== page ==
Skip to main content

George Santayana

The Genteel Tradition in American Philosophy

a famous/infamous work by George Santayana.

a link: courtesy of Columbia University library. I won't argue with GS in this entry, I'll simply present his complaint against the tradition in question. This complaint was that three very conflicting strands made up this philosophy, which exists by fudging the differences among those strands.

The "genteel tradition" in the US in the late 19th century consisted of one part Calvinist Christianity, one part Darwinian evolution, and one part Hegelian idealism. Darwin was taken as having provided empirical support for the dialectical progression to which Hegel gave world-constituting significance, and both were taken to vindicate the Reformation.

The churches in the Emerson's day, Santayana says, had left any rigorous adherence to Calvinism behind, but they had nothing else on offer philosophically except "a selection or a new emphasis on parts of what Calvinism contained." This unadmitted falling-away from Calvin was the origin of the "mediocrity of the genteel tradition." Though Emerson -- like his great contemporaries, Poe and Hawthorne, personally escaped its mediocrity, "they supplied nothing to supplant it in other minds."

Obviously the components of this compound are very different from one another, and Santayana was repelled in large part by what he saw as a fudging of their differences. But he also opposed two of the three components taken singly. As to Darwinian evolution, the one component he did not oppose, he regarded it as a hypothesis that spoke to biological facts but which has no great significance, metaphysical or moral, for a philosopher.

William James was, in Santayana's view, "tightly swaddled in the genteel tradition" by his father and along with his novelist brother. James was, as it happens, as firmly anti-Hegel as was Santayana, but he did tend to assign great importance to Darwinian theory on the one hand, and to Reformation theology on the other. Santayana credits him with delivering "rude shocks" to the tradition in which he had been reared, and with having burst its bonds "almost entirely." Yet when someone as careful with words as is Santayana uses "almost," it is important that he does.

Santayana observes in this essay, too, that the defenders of the genteel tradition call its adversaries "dualists." No one should be put off by being called a dualist, he says, "The pint would call the quart a dualist, if you tried to pour the quart into him."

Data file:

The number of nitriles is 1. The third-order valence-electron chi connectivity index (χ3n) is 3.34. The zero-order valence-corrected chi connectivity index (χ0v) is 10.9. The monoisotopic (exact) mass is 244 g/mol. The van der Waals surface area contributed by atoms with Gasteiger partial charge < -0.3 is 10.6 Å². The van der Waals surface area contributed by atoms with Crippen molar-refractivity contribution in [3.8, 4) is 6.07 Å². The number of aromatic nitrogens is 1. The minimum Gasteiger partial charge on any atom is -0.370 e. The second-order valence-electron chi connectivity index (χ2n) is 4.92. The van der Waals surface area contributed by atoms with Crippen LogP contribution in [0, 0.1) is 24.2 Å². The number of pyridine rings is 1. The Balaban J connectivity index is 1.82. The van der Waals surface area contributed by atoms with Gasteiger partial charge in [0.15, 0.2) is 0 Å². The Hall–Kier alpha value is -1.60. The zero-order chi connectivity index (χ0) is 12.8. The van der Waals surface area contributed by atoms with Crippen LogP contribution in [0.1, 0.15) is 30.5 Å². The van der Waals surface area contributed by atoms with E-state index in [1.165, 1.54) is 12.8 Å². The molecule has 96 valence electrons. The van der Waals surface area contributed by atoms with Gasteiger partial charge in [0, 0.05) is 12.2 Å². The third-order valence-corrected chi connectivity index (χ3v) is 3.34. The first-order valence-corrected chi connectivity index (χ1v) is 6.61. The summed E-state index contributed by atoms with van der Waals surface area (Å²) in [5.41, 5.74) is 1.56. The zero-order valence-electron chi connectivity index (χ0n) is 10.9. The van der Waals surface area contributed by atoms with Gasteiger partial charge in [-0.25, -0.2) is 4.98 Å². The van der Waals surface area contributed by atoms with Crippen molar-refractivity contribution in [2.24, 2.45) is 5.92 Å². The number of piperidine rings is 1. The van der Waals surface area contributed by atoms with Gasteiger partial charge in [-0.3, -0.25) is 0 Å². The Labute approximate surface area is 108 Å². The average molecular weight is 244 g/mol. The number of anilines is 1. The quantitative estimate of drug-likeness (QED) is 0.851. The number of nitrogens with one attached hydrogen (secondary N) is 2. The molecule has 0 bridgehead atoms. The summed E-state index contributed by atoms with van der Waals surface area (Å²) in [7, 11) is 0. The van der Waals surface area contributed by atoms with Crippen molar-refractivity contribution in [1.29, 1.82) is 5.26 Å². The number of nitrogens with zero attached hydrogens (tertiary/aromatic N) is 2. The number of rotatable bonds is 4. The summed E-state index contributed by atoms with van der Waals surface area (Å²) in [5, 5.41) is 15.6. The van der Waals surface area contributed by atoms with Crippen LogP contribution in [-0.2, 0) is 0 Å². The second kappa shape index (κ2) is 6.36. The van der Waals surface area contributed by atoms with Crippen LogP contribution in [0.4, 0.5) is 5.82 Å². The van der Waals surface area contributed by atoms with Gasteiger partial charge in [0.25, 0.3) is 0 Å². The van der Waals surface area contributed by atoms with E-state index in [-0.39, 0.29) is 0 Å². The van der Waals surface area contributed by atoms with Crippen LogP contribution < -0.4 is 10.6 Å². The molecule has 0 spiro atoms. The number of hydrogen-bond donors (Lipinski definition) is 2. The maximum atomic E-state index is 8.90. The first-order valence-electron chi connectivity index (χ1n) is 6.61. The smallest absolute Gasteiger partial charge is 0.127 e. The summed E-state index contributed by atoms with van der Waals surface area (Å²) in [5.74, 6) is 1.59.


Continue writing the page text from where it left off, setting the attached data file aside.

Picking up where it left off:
Popular posts from this blog

Great Chain of Being

One of the points that Lovejoy makes in the book of that title I mentioned last week is the importance, in the Neo-Platonist conceptions and in the later development of the "chain of being" metaphor, of what he calls the principle of plenitude. This is the underlying notion that everything that can exist must exist, that creation would not be possible at all were it to leave gaps.

The value of this idea for a certain type of theodicy is clear enough.

This caused theological difficulties when these ideas were absorbed into Christianity.  I'll quote a bit of what Lovejoy has to say about those difficulties:

"For that conception, when taken over into Christianity, had to be accommodated to very different principles, drawn from other sources, which forbade its literal interpretation; to carry it through to what seemed to be its necessary implications was to be sure of falling into one theological pitfall or another."

The big pitfalls were: determinism on the on…

A Story About Coleridge

This is a quote from a memoir by Dorothy Wordsworth, reflecting on a trip she took with two famous poets, her brother, William Wordsworth, and their similarly gifted companion, Samuel Taylor Coleridge.

We sat upon a bench, placed for the sake of one of these views, whence we looked down upon the waterfall, and over the open country ... A lady and gentleman, more expeditious tourists than ourselves, came to the spot; they left us at the seat, and we found them again at another station above the Falls. Coleridge, who is always good-natured enough to enter into conversation with anybody whom he meets in his way, began to talk with the gentleman, who observed that it was a majestic waterfall. Coleridge was delighted with the accuracy of the epithet, particularly as he had been settling in his own mind the precise meaning of the words grand, majestic, sublime, etc., and had discussed the subject with William at some length the day before. “Yes, sir,” says Coleridge, “it is a majestic wate…